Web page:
Album Review: Lucky to Be a Legend by Chris “The God MC” Cain

A message from the Make Oklahoma Weirder team: this article was originally written by Evan Jarvicks in 2019 and is being released as part of MOW’s “VVeirder VVinter Vault” of 2023.

Chris “The God MC” Cain weaves together lyrical vulnerability, delicate instrumentals, and classic hip-hop with “Lucky to Be a Legend” EP.

Chris "The God MC" Cain
Chris “The God MC” Cain

It wouldn’t be entirely accurate to say that Lucky to Be a Legend is a hip-hop album without any beats. It would be true to say that the often angelic instrumentation behind Chris Cain’s late spring EP is void of any percussion. There are no kicks or snares, and samples are used sparingly. The beat is there, though, in the togetherness of the repeated refrains, the laid-back tempos, and the on-point performances. That’s a profound notion.

As one of OKC hip-hop’s elder guardians of the Eastside, Chris “The God MC” Cain lives and breathes hip-hop and would never make a record without it. It’s impressive, then, that he continues to feel out boundaries of the genre while sticking to an old-school cred. He did so last year with the structurally inventive Now Showing, and he continues with Lucky to Be a Legend. It could be argued that the keyboard-centric instrumentals more resemble r&b, soul, or even lounge styles, but Cain’s rapping corrects any stray opinions on his music. This is some of the realest hip-hop around.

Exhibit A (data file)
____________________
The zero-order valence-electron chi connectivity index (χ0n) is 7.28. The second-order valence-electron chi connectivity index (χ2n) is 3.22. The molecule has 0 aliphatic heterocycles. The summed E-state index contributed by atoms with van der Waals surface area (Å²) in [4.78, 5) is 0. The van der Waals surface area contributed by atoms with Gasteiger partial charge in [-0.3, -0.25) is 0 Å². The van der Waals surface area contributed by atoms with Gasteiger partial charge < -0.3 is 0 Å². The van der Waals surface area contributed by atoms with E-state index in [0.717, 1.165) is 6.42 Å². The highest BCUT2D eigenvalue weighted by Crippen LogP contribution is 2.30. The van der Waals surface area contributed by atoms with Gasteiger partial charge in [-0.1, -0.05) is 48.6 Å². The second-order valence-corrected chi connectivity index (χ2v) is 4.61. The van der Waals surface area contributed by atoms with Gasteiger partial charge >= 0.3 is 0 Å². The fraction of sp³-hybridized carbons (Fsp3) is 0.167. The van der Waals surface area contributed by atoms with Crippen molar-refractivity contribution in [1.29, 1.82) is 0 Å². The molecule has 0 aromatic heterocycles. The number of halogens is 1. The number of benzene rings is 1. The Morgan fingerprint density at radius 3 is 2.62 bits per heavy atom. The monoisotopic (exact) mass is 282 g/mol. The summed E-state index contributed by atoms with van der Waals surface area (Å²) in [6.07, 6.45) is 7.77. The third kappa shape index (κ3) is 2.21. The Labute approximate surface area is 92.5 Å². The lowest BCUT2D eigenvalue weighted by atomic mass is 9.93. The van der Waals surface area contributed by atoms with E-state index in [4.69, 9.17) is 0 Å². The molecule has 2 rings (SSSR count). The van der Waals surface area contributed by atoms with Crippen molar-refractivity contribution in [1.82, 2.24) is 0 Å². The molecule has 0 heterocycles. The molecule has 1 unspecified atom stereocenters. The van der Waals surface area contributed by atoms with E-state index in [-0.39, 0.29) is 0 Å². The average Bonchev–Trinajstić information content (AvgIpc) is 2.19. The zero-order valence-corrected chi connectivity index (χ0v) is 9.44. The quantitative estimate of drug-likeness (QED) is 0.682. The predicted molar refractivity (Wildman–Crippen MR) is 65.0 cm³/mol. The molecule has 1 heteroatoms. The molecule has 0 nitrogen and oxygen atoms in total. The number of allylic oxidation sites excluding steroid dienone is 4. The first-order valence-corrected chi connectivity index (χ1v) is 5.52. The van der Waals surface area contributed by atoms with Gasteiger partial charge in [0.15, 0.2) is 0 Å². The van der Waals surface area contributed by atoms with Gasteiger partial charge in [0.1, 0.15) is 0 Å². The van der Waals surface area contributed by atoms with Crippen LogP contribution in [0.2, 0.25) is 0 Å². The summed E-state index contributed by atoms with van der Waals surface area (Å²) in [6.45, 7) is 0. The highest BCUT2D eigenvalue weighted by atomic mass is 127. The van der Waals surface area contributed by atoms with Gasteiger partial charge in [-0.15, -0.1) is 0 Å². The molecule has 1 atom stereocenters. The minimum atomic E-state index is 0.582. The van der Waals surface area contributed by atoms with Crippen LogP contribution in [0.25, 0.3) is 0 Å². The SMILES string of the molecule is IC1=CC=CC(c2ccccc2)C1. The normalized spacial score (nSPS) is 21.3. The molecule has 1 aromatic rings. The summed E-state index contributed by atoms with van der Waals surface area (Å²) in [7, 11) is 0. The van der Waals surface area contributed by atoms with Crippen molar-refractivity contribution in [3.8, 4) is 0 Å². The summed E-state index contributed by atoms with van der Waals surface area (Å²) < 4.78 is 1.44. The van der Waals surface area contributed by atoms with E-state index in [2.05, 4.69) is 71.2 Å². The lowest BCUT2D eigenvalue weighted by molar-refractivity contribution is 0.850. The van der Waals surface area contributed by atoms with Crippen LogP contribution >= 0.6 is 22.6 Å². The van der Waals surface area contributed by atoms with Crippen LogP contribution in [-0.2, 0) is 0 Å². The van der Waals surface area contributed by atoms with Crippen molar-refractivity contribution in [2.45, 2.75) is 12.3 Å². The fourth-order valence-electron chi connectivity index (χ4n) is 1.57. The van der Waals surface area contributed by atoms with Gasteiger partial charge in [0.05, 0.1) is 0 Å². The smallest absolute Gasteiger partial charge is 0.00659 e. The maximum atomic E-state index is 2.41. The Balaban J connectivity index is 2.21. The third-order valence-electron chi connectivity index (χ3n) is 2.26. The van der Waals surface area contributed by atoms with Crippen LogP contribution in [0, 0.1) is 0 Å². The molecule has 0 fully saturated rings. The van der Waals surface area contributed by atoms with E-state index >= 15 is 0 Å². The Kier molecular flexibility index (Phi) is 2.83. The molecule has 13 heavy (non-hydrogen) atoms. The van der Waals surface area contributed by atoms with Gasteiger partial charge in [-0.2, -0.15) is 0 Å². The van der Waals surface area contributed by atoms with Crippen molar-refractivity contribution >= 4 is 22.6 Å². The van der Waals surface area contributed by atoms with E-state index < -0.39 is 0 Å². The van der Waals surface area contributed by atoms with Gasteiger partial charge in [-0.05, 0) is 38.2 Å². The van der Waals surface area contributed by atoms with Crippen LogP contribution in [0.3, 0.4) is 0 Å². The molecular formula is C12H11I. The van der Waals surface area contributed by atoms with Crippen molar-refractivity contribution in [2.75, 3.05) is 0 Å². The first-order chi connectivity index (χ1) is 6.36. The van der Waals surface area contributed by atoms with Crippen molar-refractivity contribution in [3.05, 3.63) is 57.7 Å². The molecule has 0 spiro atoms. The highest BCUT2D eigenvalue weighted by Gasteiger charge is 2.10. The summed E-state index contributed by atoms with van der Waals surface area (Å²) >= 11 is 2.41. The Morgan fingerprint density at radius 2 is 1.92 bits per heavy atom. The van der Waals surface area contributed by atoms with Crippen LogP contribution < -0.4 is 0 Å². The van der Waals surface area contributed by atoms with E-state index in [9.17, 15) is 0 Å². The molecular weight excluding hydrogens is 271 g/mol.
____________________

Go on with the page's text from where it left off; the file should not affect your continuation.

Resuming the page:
Listeners can expect the same hard-hitting flows as on prior Chris Cain projects. He preaches the usual values of culture, family, and artistic integrity, often with a tough-love intensity that drips passion and pride. On “Throwback Everyday”, he expresses concern over the legacy future hip-hop generations will leave. “Come Back Anyday” pays tribute to a fallen friend.

The showstopper of the bunch, though, is “We’re Alone Now”, which expresses deep love and admiration from a rare place of vulnerability. Cain’s heartfelt words are matched by soft, intricately layered instruments and supporting vocals as he celebrates his “black Marilyn Monroe” with abundant gratitude.

To help craft the elegant, organic atmosphere of Lucky to Be a Legend, Cain enlists the help of some supremely talented up-and-comers that include Sara Byrd, Ray June, and Zalta. Everyone involved is on the right page, which substantially helps when there’s no traditional rhythm section to ground the performances.

Lucky to Be a Legend doesn’t contain the coldest takes or tightest rhymes in the God MC repertoire, but perhaps that’s because he’s already proven he can spit like the best of them. This EP shines in a different shade of hip-hop, one that doesn’t aim to overwhelm in rapid-fire wordplay. Instead, it takes in deep breaths of day-to-day life and breathes out a lifestyle, one that doesn’t need a beat to find its rhythm.

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aka Jarvix, the Chief Executive Weirdo of Make Oklahoma Weirder. His out-of-the-box music coverage has been published by the Oklahoma Gazette, KOSU, and The Oklahoman among others. He also makes DIY music as a solo multi-instrumentalist live looper in his spare time.

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